In Colorado, many of us think about access to affordable housing as a problem for resort workers in mountain towns. Although it is a peculiarity of the current economic recession that homes are becoming more affordable for those who can qualify to buy them, today’s record number of foreclosures, sharply reduced personal income, rising rents, and high unemployment mean that good, affordable housing is beyond the reach of many Americans.
The Department of Housing & Urban Development defines “affordable housing” as housing that costs no more than 30 percent of the resident’s monthly income for rent and utilities. This is significant because so much of our economy is dependent on consumer spending. When a family has to spend more on housing, it has less disposable income to help drive our economic engine.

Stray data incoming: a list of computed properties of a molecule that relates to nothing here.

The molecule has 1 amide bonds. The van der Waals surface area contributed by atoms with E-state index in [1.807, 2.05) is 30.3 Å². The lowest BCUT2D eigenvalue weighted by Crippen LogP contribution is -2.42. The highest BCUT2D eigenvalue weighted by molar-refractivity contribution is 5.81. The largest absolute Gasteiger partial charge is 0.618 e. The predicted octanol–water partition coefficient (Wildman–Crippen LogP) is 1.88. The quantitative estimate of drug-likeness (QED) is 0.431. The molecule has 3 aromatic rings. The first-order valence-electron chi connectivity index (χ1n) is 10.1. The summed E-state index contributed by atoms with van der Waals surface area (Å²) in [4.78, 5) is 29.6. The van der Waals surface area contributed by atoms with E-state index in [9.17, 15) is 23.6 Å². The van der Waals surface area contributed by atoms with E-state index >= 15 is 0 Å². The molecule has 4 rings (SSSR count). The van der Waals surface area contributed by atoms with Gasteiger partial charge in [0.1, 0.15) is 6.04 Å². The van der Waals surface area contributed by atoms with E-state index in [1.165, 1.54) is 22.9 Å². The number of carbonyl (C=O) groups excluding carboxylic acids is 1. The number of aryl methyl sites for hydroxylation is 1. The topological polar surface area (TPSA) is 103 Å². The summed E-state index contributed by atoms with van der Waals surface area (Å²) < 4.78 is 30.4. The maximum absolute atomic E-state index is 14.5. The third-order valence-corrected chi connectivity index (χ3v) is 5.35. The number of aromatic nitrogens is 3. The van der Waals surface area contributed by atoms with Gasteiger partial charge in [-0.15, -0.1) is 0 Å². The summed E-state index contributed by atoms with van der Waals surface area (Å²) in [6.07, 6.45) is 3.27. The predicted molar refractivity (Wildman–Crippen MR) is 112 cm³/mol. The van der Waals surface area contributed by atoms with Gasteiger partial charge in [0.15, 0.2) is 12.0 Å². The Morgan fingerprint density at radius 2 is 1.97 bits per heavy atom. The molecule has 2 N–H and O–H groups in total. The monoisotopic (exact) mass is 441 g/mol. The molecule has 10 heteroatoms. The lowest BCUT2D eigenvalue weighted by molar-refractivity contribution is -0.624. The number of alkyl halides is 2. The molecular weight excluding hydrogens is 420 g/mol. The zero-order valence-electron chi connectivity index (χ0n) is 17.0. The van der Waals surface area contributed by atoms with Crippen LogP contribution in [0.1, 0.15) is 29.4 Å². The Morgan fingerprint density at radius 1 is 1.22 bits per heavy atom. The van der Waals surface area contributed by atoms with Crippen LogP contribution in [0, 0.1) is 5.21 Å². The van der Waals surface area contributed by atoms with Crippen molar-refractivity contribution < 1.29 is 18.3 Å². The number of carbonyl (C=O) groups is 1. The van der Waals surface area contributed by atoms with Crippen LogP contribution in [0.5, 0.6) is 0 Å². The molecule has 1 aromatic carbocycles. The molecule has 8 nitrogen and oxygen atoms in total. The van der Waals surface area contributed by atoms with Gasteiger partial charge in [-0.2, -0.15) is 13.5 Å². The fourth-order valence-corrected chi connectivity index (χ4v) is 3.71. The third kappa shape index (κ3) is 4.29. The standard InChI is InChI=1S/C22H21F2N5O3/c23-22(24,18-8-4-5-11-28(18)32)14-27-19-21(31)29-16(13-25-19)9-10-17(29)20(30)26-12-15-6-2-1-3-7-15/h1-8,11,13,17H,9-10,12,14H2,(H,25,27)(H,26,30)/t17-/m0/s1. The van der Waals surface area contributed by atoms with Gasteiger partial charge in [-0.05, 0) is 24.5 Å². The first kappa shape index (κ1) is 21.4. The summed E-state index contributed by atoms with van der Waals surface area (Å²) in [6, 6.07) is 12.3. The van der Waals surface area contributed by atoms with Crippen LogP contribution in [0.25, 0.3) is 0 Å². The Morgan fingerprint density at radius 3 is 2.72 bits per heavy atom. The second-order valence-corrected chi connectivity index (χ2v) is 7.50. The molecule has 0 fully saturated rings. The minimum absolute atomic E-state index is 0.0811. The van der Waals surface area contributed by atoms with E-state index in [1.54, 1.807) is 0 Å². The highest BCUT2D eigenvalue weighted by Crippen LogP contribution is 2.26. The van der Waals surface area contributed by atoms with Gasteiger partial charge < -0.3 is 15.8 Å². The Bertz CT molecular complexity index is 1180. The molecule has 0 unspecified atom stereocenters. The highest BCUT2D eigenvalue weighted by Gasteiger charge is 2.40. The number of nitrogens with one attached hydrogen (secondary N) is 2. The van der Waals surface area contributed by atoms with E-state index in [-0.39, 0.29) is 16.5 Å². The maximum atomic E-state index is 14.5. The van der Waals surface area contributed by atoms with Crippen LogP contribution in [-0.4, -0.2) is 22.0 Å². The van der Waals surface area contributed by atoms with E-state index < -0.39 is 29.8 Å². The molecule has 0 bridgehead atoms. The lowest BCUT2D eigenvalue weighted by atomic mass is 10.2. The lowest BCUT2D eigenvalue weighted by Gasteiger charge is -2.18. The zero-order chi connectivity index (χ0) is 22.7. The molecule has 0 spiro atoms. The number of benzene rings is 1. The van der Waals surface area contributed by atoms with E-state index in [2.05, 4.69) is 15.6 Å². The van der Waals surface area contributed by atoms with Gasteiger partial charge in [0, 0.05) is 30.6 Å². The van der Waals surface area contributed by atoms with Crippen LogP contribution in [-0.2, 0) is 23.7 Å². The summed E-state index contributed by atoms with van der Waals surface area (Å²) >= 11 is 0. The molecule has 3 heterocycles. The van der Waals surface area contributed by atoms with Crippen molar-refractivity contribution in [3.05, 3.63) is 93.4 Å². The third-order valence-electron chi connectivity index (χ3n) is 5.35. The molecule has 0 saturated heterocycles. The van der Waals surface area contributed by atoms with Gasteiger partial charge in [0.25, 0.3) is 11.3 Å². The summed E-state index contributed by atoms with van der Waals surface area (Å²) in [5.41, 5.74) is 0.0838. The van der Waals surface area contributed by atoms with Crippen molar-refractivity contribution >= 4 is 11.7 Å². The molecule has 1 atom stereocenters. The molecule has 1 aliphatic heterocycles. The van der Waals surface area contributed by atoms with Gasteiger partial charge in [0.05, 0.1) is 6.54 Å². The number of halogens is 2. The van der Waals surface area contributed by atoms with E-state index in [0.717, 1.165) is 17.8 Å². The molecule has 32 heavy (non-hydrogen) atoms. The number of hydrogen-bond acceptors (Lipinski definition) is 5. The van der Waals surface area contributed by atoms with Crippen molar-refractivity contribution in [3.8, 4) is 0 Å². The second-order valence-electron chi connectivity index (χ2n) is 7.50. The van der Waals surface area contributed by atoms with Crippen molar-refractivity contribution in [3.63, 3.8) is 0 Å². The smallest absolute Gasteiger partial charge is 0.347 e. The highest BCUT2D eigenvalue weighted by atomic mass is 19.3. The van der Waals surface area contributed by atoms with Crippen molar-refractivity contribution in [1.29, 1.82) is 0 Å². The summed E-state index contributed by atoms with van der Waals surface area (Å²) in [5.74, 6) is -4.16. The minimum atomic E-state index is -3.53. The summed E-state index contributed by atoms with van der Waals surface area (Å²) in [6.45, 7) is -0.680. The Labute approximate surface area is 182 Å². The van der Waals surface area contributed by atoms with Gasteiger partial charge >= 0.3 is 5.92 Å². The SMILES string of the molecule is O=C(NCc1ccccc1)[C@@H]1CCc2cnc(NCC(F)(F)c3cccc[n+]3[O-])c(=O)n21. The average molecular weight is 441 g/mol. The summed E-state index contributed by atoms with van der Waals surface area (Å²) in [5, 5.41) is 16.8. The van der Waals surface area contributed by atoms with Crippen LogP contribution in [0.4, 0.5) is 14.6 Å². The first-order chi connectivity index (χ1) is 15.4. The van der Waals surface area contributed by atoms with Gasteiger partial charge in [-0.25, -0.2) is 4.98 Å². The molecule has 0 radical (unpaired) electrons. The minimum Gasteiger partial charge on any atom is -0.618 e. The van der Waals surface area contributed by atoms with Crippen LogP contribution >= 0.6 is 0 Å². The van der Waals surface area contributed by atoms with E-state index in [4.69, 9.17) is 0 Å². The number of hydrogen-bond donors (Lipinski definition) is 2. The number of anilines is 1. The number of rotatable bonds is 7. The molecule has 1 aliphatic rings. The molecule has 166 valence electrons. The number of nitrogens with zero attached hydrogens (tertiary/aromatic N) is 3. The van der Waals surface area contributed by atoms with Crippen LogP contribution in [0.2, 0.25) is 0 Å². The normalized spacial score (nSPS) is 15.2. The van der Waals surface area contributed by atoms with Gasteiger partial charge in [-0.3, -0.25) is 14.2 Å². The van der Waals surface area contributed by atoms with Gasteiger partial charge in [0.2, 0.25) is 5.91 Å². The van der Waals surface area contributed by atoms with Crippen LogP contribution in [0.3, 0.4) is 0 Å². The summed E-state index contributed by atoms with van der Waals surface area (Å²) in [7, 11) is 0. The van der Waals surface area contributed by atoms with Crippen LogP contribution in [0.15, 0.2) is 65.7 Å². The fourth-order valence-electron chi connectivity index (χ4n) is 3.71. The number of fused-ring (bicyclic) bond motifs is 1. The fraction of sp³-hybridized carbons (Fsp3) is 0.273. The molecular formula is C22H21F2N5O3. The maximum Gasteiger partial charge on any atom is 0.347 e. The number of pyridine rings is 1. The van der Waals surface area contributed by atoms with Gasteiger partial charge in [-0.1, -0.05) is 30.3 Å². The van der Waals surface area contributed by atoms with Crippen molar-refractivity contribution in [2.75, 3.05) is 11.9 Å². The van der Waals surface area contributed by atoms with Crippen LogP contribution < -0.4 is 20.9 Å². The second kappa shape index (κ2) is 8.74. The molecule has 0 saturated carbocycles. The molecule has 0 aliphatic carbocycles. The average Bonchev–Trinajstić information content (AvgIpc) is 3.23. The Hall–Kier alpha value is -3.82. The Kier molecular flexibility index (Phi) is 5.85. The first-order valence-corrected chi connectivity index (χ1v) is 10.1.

The Joint Center for Housing Studies at Harvard reports that between 2001 and 2007, affordable housing stock fell 6.3 percent while affluent housing stock increased by nearly 100 percent. The center further reports that for every new affordable housing unit that is created, two are lost to abandonment, waste, “condominiumization,” or expensive rental conversions.
Read more at the Denver Post